每日跟讀#585: Fast-Fashion Brands Outpace U.S. Stores
At 8:50 on a Wednesday morning, more than 20 shoppers hovered in front of H&M’s new global flagship store in Manhattan, eager to get inside.
Directly across the street, a Gap store was also preparing to open. A lone woman stood in front, handing out fliers for a Cuban restaurant.
One by one, Gap, J. Crew, American Apparel and Abercrombie & Fitch have reported slumping sales, while chic and cheap foreign fast-fashion brands like H&M, Uniqlo and Zara are opening bustling stores.
一家接一家，Gap、J. Crew、American Apparel以及Abercrombie &Fitch分別傳出銷售下滑，而H&M、優衣庫和Zara這些時髦又平價的外國快時尚品牌卻紛紛展店，而且門庭若市。
American midmarket fashion has lost its way. Gap – once so cool that the actress Sharon Stone wore one of its turtlenecks, with a Valentino skirt, to the 1996 Oscars – is closing a quarter of its 675 North American stores over the next few years. “We had our moments of glory, but they’re not followed with consistent moments of glory,” Art Peck, Gap’s chief executive, told investors.
Once the master of casual clothing, the company is finding that its American customer base has splintered. Luxury is booming; at the other end of the market, discount retailers like T. J. Maxx and Burlington Stores are seeing robust gains. Gap, Abercrombie and their peers are stuck in the middle.
Gap曾是休閒服飾的霸主，如今卻發現美國客戶基本盤已經支離破碎。精品業欣欣向榮；而在市場的另一端，T.J. Maxx和Burlington stores這樣的折扣零售店獲利也很豐厚。Gap、Abercrombie及同等級的品牌反而進退兩難。
The legions of teenagers and young adults now turn to juggernauts like H&M, based in Sweden, and Zara, owned by the Spanish company Inditex, which turn out cheaper versions of runway trends in weeks. H&M’s 368 stores in the United States, set to grow by 65 this year, get a fresh shipment of styles daily. Uniqlo, owned by the Japanese giant Fast Retailing, markets basics at low price points, in tens of colors in high-tech fabrics, and offers midprice collections by designers and celebrities.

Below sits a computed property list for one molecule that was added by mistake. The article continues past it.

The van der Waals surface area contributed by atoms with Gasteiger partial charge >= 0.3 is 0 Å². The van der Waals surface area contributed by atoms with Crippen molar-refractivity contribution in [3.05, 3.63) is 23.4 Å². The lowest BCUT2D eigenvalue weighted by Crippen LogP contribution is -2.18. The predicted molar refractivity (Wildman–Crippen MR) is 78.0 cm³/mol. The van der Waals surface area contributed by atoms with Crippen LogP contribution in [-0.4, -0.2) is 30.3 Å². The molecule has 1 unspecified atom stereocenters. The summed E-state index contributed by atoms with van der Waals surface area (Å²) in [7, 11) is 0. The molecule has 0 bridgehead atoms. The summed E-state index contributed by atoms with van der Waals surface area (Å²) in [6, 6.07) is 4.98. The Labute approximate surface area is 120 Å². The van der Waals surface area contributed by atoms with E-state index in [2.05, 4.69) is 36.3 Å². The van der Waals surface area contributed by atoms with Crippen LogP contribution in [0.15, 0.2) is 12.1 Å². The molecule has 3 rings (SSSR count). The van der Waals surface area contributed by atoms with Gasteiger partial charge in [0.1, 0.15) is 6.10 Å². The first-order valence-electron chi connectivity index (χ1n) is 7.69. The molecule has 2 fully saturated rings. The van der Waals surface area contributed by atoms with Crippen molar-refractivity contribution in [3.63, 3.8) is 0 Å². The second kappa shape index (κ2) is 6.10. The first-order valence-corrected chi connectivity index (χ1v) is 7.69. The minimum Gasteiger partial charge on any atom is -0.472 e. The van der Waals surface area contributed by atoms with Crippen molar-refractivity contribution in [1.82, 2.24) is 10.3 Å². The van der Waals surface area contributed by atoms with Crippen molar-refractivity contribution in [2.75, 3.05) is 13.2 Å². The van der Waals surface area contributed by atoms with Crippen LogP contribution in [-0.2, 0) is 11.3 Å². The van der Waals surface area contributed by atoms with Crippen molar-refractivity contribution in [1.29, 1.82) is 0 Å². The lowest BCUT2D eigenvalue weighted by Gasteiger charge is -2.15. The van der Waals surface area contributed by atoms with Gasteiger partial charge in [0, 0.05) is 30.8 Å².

“Back in the ’80s and ’90s, there wasn’t real access to higher-level fashion,” said Kate Davidson Hudson, chief executive of Editorialist, an online fashion magazine. “It was the heyday of business casual, and stores did well selling core staples. But now, everybody sees what’s on the runways on social media and on blogs, and everybody’s a critic, and shoppers want it as soon as they see it. Brands like Gap just feel very dated.”
Sales at Gap stores open for at least a year have fallen for 13 straight months. The Gap’s upmarket brand, Banana Republic, has also stumbled, though Gap’s cheaper Old Navy label has done well. At Abercrombie & Fitch, comparable sales have fallen for three straight years and the brand is in the midst of an overhaul
營運至少一年的Gap門市銷售額連續13個月下滑。Gap的高端品牌「香蕉共和國」同樣受挫，不過Gap廉價品牌「老海軍」表現出色。而Abercrombie & Fitch的「可比較店舖銷售額」（譯註：零售集團扣掉新增門市外的「真實」營運情況）已經連續三年下滑，品牌正進行全面整頓。
American brands are also saddled with the remnants of a shopping mall culture that is vanishing. Many of Gap’s coming store closures are expected to be at malls that have suffered from declining foot traffic. By contrast, overseas retailers, from the start, are used to operating all of their locations as high-traffic, high-grossing flagship stores.
“The mall doesn’t really exist abroad as it does here,” said William Susman, managing director at Threadstone Partners, a New York consumer and retail advisory firm.
A shopper at a Uniqlo in Manhattan, Dhushyanthy Tharan, said she found the selection better than at the Gap. “I love their materials, the cotton and linen, and their style,” she said.
Mr. Peck and his team seemed to suggest to investors that Gap’s brands will be trying to get new styles into stores more quickly. But it will be difficult for Gap and other American brands to catch up to the likes of Zara and other fast-fashion retailers, some of whom have been coming under scrutiny lately for their heavy reliance on low-wage factory workers working in grueling conditions, as well as for the environmental toll of throwaway fashion.
Most pressing for declining American brands, retail specialists say, is bringing inspiration to their clothing lines.
“There’s no creative direction, there’s no creative identity, and the shopper can perceive that,” Ms. Davidson Hudson said.
Source article: https://paper.udn.com/udnpaper/POH0067/281681/web/